Reprinted with the permission of the Council on Foreign Relations.
– Taliban Bombings Rock Pakistan Academy
– Syria Locks Down Ahead of Protests
– Victims Claims Plan Approved by Japan
– HIV Breakthrough Protects Partners
Top of the Agenda: Taliban Bombings Rock Pakistan Academy
Two suicide attackers detonated bombs at a paramilitary academy (BBC) in the Pakistani frontier, killing eighty and injuring over a hundred. The attacks targeted newly trained cadets at the Frontier Constabulary, which is used to police the regions bordering the country's tribal areas.
A Taliban spokesman said the suicide assault "was the first revenge for Osama's martyrdom. Wait for bigger attacks in Pakistan and Afghanistan" (al-Jazeera). However, senior police officials doubt the Taliban's claims of responsibility, and suggest the operation was carried out by a splinter militant group working out of the local mountains of the Mohmand region (NYT) .
Authorities say the death toll is still climbing, and might end up becoming the deadliest attack on law enforcement in recent years. Analysts claim the violent episode is likely to feed Pakistani ire over the unilateral U.S. raid on Osama bin Laden, which has been depicted as a brash violation of state sovereignty (WSJ).
The national anger in Pakistan has been matched by frustration among some U.S. officials who have raised calls in Congress to significantly reduce the billions of dollars a year Pakistan receives in American aid.
Osama bin Laden's death has fueled renewed debate about U.S. involvement in Afghanistan, with some experts and lawmakers in Congress calling for a speedier pullout schedule and less funding.
For the Carnegie Endowment of International Peace, George Perkovich writes that Washington should end its reliance on the Pakistani security establishment so that it can more effectively promote civilian political and economic development in the country.
In this op-ed for CNN.com, CFR's James M. Lindsay discusses three potential options for the Obama administration in Afghanistan, including "staying the course," partial but quick withdrawal, and a full drawdown.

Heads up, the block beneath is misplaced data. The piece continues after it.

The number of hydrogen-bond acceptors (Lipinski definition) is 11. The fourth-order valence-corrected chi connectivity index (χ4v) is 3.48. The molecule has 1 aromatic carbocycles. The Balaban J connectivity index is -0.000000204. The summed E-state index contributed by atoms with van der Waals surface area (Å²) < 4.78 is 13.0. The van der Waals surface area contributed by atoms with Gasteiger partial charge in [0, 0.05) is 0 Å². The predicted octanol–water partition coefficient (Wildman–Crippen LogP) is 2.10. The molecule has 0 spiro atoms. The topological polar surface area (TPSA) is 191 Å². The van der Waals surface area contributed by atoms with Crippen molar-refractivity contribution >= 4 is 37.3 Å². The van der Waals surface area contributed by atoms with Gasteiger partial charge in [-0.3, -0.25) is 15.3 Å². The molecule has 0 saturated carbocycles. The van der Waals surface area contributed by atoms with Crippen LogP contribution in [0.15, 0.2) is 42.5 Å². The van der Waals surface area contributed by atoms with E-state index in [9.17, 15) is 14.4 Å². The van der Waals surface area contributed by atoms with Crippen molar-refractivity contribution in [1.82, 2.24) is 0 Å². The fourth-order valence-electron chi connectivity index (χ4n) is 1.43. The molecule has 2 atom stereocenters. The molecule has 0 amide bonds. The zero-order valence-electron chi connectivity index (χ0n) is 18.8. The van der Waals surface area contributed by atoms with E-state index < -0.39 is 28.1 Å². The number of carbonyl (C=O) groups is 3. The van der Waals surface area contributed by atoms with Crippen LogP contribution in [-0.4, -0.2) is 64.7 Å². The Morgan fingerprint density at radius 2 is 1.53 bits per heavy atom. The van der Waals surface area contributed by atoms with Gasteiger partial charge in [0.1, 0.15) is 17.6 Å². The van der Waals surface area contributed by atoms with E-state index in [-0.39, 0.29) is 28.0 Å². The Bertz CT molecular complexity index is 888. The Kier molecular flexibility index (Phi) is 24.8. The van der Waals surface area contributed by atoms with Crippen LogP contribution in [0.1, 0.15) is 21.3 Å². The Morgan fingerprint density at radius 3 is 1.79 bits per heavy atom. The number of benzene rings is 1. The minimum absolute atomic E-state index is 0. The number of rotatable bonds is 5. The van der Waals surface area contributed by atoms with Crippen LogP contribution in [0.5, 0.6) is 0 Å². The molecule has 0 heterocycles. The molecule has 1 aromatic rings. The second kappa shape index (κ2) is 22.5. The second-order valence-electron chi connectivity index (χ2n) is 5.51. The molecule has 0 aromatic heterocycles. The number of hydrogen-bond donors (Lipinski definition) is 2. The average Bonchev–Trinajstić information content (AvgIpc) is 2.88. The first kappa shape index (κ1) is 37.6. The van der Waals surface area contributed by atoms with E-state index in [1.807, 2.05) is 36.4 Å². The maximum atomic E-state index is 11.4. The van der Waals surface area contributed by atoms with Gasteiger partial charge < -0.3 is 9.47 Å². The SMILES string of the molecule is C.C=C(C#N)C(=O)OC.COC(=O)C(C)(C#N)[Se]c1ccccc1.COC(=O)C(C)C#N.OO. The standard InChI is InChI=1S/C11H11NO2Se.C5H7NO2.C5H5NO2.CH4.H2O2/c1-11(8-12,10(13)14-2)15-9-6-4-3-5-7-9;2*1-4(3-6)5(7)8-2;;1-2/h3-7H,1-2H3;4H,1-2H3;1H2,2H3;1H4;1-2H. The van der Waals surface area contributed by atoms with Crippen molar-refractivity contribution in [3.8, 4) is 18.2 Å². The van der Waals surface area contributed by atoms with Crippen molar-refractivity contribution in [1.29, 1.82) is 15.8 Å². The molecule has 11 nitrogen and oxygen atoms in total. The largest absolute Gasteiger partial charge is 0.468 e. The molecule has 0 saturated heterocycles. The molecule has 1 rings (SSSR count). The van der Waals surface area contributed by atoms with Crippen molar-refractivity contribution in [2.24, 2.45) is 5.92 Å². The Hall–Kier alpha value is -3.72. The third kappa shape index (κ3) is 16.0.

This blog post from the Economist discusses a recent public opinion poll administered by the Gallup organization in Pakistan.
MIDDLE EAST: Syria Locks Down Ahead of Protests
The Syrian military began closing off entire areas, including checkpoints and roadblocks, in several cities, where mass anti-government protests (AP) are expected to occur after Friday prayers. Human rights observers say that nearly eight hundred people have been killed and thousands arrested since the uprising began in mid-March.
On his CFR blog Pressure Points, Elliott Abrams discusses seven theories to explain failed U.S. policy in Syria.
Egypt: Thousands of activists congregated in Cairo's Tahrir Square to rally against sectarian strife and express solidarity for Palestinian unity. Some demonstrators have called for a march to neighboring Gaza over the weekend to protest the Israeli occupation of the Palestinian territories (al-Jazeera).
With Israel facing a regional democratization movement, a unity pact between Hamas and Fatah, and a possible UN vote on Palestinian statehood, Netanyahu should offer a swap of territory in return for Palestinian acceptance of a Jewish state, says Israel expert David Makovsky.
PACIFIC RIM: Victims Claims Plan Approved by Japan
Japanese authorities approved a plan to help Tokyo Electric Power compensate victims of the disaster at the Fukushima nuclear plant (Reuters) by issuing special-purpose bonds to help finance a claims fund. This will allow the company to remain solvent and will prevent uncertainty in the financial markets
China: Close to forty people were injured when a former employee detonated a gasoline bomb at a bank in China's northwestern Gansu province (LATimes).
SOUTH AND CENTRAL ASIA: Communist Rule Ends in West Bengal
The opposition group Trinamool Congress ended thirty-plus years of Communist rule (FT) in West Bengal after emerging victorious in Indian state elections. Analysts claim the region and its capital Calcutta have suffered a decline under Communist leadership compared with the rapid growth of cities like Mumbai, Bangalore, Chennai, and Hyderabad.
AFRICA: Several Killed in Uganda Clashes
Up to five opposition protestors were killed in the capital of Kampala (al-Jazeera) after attacking cars carrying African leaders at the inauguration of President Yoweri Museveni. Since the presidential election, the opposition, including candidate Kizza Besigye, has led a series of demonstrations against high food and fuel prices.